Mums who are interested in four-wheel driving. Retired people who are interested in history, you know. How does that work? Now, 99 percent of those aren’t going to work. That’s still leaves about a thousand ideas that you could run with, because depending on your restaurant, depending on the experience that you’re aiming to provide, there’s a lot of opportunity. And of course, you can run these on the nights that are really quiet. These campaigns are going to be cheap to run, we’re not going to talk about costings in this one but we will talk about it in the second or third episode. So, you can run one of these probably with minimal effort and, of course, let’s just say you want to set up a history club. You’re going to target people, so you’ve got your restaurant is set up in an old English pub.

So, I’m making this up as I go along. Now, you’re going to talk about history. What about, could you do a joint venture with a school that teaches history? A local author who writes about history. A local museum who has volunteers. Do you want to give those a free meal and they’ll come in and give a talk about the history of the town? And do you target that to travels? Or, you know, there’s a lot of things that you could do. And we talk to a lot of restaurants who have no one or five people on a Tuesday night. What if you got 10 people to come in at 6:30? And then all of a sudden, you’re the restaurant with 10 people, which as people go walking up and down they say, “This is the restaurant with 10 people, I will go in there.” So, that 10 turns into 20. Interesting.

Then connections. So, you can target, people who like your page, people who are attending an event. You could use events in Facebook. Friends of people who are connected to you. That can work, as well. You can exclude people who are connected to you. If there are people who like your page and you’re going to run a really, really good offer, you don’t want to destroy the value that you’re creating by having those people coming in and claiming an offer. And this is one of the big issues that people have is, you know, and I know I was talking to someone about four weeks ago now and he was talking about Groupon. And he said, “I hate it.” Because he got a lot of people who came in and they were always low spending, because that was the kind of people that they were. And he got his regulars who were like, “This is great, I’m eating for 50% off.” They were going to come in anyway. You can exclude this offer to people who already like your page. So, whoops, your message.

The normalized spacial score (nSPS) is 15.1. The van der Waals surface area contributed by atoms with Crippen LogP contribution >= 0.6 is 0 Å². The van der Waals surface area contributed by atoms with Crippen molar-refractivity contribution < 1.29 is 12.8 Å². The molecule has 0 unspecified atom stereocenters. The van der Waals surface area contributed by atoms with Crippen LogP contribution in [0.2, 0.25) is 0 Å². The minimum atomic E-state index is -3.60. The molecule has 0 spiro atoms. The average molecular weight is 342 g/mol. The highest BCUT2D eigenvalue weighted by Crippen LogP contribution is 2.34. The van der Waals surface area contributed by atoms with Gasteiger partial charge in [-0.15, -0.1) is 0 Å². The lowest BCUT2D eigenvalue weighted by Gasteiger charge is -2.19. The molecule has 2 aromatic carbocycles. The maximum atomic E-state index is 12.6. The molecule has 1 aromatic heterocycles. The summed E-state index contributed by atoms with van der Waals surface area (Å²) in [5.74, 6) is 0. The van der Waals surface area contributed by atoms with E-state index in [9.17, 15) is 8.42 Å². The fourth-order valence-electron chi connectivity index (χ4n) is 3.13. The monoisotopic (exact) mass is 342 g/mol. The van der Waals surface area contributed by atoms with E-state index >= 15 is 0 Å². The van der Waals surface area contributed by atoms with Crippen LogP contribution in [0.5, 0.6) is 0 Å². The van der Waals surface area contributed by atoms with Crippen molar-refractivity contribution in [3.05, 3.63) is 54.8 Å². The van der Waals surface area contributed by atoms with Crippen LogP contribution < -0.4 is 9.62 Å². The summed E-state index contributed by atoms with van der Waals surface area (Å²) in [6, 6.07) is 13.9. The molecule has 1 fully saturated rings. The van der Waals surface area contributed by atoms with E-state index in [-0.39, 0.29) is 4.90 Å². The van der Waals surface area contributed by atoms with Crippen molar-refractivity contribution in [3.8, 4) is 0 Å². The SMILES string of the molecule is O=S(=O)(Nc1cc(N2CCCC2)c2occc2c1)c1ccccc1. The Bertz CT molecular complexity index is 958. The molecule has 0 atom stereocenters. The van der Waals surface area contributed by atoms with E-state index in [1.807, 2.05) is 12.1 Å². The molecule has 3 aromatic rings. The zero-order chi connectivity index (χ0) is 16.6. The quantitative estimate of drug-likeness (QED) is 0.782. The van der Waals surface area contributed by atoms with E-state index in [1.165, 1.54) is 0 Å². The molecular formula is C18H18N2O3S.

So, what message is it that you want to get out? And so, part of the message is going to be around you offer. So, your offer and we’ve already talked about the hook that you’re using for the avatar and how you’re going to message that. Now, I’ve got a photo which I’ll put in the show notes, and I would like some honest feedback on the photo. Because, you know what, I think it looks pretty good. This is actually a kebab from one of our customers and I wanted to do some, just do a quick photo for them for their website. And they’re local to us, so we went out and got kebabs for everyone and before I devoured mine a took a photo with it. Now, I’ve got a moderately good, not digital SLR, a moderately good compact digital camera which I took the photos with. But just out of interest, just out of interest, I took one with my new Samsung phone.